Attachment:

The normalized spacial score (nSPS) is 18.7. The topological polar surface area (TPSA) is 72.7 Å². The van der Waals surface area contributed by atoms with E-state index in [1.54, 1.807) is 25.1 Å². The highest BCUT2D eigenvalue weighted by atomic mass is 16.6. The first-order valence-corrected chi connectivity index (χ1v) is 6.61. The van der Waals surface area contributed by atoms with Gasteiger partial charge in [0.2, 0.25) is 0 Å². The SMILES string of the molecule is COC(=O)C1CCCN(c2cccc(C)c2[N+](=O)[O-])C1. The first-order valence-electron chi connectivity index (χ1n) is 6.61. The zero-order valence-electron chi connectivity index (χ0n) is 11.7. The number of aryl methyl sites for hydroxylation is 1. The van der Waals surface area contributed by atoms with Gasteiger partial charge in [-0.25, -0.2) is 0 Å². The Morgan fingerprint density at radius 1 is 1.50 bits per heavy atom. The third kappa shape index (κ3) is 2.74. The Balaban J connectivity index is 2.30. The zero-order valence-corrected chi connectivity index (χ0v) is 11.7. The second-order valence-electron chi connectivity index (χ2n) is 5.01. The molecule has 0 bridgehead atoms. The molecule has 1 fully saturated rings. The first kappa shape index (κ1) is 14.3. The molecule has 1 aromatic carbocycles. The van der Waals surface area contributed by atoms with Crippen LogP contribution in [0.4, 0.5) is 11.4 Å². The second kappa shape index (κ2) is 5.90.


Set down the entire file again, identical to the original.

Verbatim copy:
The normalized spacial score (nSPS) is 18.7. The topological polar surface area (TPSA) is 72.7 Å². The van der Waals surface area contributed by atoms with E-state index in [1.54, 1.807) is 25.1 Å². The highest BCUT2D eigenvalue weighted by atomic mass is 16.6. The first-order valence-corrected chi connectivity index (χ1v) is 6.61. The van der Waals surface area contributed by atoms with Gasteiger partial charge in [0.2, 0.25) is 0 Å². The SMILES string of the molecule is COC(=O)C1CCCN(c2cccc(C)c2[N+](=O)[O-])C1. The first-order valence-electron chi connectivity index (χ1n) is 6.61. The zero-order valence-electron chi connectivity index (χ0n) is 11.7. The number of aryl methyl sites for hydroxylation is 1. The van der Waals surface area contributed by atoms with Gasteiger partial charge in [-0.25, -0.2) is 0 Å². The Morgan fingerprint density at radius 1 is 1.50 bits per heavy atom. The third kappa shape index (κ3) is 2.74. The Balaban J connectivity index is 2.30. The zero-order valence-corrected chi connectivity index (χ0v) is 11.7. The second-order valence-electron chi connectivity index (χ2n) is 5.01. The molecule has 0 bridgehead atoms. The molecule has 1 fully saturated rings. The first kappa shape index (κ1) is 14.3. The molecule has 1 aromatic carbocycles. The van der Waals surface area contributed by atoms with Crippen LogP contribution in [0.4, 0.5) is 11.4 Å². The second kappa shape index (κ2) is 5.90.